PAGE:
Rather than leaving your client in a vulnerable financial state, it is best practice to develop a solid plan at the time of settlement. Here are two simple ways your settlement consultant can help protect your client’s long-term medical and financial needs:
#1: Provide Education Regarding Financial Pitfalls
Outside of advising your client against taking a cash lump sum and risking quick depletion, there are additional obstacles that claimants need to avoid, including:
Loss of Needs-Based Government Benefits Eligibility: Claimants who receive needs-based government benefits will likely lose their eligibility for such benefits if they accept a lump sum cash settlement. For example, in most states, assets totaling as little as $2,000 ($3,000 for couples) are considered enough for a claimant to be ineligible for Medicaid (Medi-Cal in California), SSI, and CHIP.
Medicare Non-Compliance: Although Medicare is an entitlement benefit, claimants who receive Medicare benefits have additional responsibilities when it comes to the cost of their future medical care. Medicare Secondary Payer provisions encourage Medicare-eligible claimants to set aside a portion of their settlement proceeds to cover future medical costs, typically in what is referred to as a “Medicare Set-Aside.” While in the past, many in the legal community have paid closer attention to future medical expenses in workers’ compensation cases, an MSA industry leader reported a recent case in which Medicare sought reimbursement for future medicals in a liability settlement.
#2: Offer Strategies for Preserving and Maximizing Settlements Long-Term
Once the potential complications have been identified, several solutions exist that may help your clients provide for their long-term medical and financial needs:
Special Needs Trusts: Disabled claimants under the age of 65 may meet the criteria for a special needs trust (“SNT”; also known as a (d)(4)(a) trust). Settlement proceeds placed in a special needs trust are not considered countable assets when determining eligibility for government benefits. The claimant can continue receiving their needs-based benefits while supplementing their financial needs with approved distributions from the SNT.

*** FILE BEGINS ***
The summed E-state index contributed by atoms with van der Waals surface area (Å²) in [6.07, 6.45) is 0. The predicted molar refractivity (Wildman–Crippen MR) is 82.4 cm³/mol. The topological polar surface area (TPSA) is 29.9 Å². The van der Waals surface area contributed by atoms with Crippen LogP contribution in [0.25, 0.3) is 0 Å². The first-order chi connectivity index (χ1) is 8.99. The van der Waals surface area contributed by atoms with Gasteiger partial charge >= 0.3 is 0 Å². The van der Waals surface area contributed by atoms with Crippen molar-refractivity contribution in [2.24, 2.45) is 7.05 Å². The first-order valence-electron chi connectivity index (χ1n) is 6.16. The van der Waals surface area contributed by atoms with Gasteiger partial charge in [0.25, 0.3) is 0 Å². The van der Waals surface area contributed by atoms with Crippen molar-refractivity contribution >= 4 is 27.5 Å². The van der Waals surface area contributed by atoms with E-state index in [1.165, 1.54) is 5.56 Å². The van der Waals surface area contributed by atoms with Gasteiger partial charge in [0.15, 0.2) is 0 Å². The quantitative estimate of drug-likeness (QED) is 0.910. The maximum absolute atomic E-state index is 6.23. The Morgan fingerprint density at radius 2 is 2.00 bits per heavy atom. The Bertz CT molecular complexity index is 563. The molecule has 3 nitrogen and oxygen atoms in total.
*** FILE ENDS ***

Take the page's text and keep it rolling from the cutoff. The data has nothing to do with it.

Spend-Down: In certain states, “spending down” the settlement proceeds may allow an injured claimant to maintain needs-based benefits, including Medicaid. The spend down method has many stipulations related to the timing of purchases, what constitutes an allowable expense, and whether or not needs-based benefits will be suspended for the month in which the settlement proceeds are received. Claimants who are considering a spend-down should always consult with their caseworker or agency representative before receiving the settlement proceeds.
ABLE Accounts: Individuals who became disabled before the age of 26 may be eligible for an ABLE (Achieving a Better Life Experience) account, a tax-advantaged savings account. Funds held within an ABLE account can be used to cover qualified disability expenses, including healthcare, education, housing and transportation for the disabled individual. While annual and lifetime funding limits for an ABLE account may vary by state, ABLE account funds are exempt from asset tests for needs-based government benefits, provided the total funds in the account do not exceed $100,000.
Professional MSA Administration: While some claimants choose to personally administer their own Medicare Set-Aside accounts, professional administration provides management of future medical funds by experts that can save your client money and help them live worry free. Post settlement, a professional administrator handles all of the claimant’s medical concerns pertaining to pharmacies and doctors, insurers, employers, attorneys, medical providers and Medicare. A professional administrator automatically files all reporting requirements for Medicare Set-Aside accounts to CMS, allowing the claimant to treat freely. CMS “highly recommends” the use of professional administration to make sure the funds are preserved as long as possible through discounts only a professional administrator can provide.
Some administrators also offer subject matter expertise and consultation on federal and state benefits for beneficiaries of worker’s compensation and liability settlements.
Certain programs even offer transparent pricing into the real-time cost of prescriptions and treatment, providing the injured party visibility into the actual pricing of these services.
Contact Sage Settlement Consulting to Learn More
To learn more about these settlement planning solutions, contact Kimberly Overby today. Our experienced team will help you and your client create a customized financial plan to secure a better future.